Gulen has been in the news since the attempted coup in Turkey in 2016. Gulen is a religious leader from Turkey, and a one-time political ally of Recep Tayyip Erdogan. Erdogan is the increasingly authoritarian and Islamist President of Turkey. He has been repeatedly in the news for purging the judiciary, jailing journalists who write unflattering reports, and successfully intimidating the opposition. Erdogan had a law passed to allow the government to ban websites and he has promised to "rip out the roots" of Twitter. He has even attempted to censor speech in other nations, in 2015 Turkey demanding that Germany prosecute a poet who had written some verse critical of Erdogan.
Erdogan and Gulen had a falling out over allegations of political corruption by Erdogan in 2013. Gulen's books were banned. First, he was indicted on charges that a Turkish judge threw out, but then was indicted a few months later for treasonable offenses that carried the death penalty. Gulen fled Turkey, came to the United States, and was convicted in absentia. According to Wikipedia, Gulen was one of the first Muslim leaders to condemn the attacks on September 11, 2001, writing a "condemnation article" in the Washington Post, the next day. He wrote: "A Muslim cannot be a terrorist, nor can a terrorist be a true Muslim."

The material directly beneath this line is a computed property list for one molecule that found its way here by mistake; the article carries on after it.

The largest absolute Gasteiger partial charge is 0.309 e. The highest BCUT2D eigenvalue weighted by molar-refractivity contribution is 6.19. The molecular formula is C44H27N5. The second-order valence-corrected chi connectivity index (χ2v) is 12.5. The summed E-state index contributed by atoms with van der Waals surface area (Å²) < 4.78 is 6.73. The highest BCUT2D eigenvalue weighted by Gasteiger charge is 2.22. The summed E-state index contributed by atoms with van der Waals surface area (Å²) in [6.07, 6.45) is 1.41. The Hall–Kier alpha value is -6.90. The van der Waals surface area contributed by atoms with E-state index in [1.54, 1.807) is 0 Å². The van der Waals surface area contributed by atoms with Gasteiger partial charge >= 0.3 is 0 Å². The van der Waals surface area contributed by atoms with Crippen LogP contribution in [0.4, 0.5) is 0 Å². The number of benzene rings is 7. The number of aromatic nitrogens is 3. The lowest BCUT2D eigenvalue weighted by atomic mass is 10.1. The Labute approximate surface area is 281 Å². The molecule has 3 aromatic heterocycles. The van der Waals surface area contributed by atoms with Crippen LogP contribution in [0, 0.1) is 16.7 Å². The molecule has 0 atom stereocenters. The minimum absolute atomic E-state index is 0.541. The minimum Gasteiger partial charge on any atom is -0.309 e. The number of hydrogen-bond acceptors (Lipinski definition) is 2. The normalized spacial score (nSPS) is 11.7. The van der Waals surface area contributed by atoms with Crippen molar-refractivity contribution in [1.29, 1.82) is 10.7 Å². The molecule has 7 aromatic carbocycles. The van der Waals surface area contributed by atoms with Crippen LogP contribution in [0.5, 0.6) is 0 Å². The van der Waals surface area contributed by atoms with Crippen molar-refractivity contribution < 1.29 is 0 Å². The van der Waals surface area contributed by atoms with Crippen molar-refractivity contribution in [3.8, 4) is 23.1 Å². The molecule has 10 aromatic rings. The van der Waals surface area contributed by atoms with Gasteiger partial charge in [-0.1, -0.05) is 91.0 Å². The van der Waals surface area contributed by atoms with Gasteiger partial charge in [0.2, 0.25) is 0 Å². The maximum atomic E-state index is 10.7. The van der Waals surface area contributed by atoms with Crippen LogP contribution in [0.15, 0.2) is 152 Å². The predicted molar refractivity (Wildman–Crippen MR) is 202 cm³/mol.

Gülen teaches a Hanafi version of Islam, deriving from Sunni Muslim scholar Said Nursi's teachings. Gülen has stated that he believes in science, interfaith dialogue among the People of the Book, and multi-party democracy. He has initiated such dialogue with the Vatican and some Jewish organizations.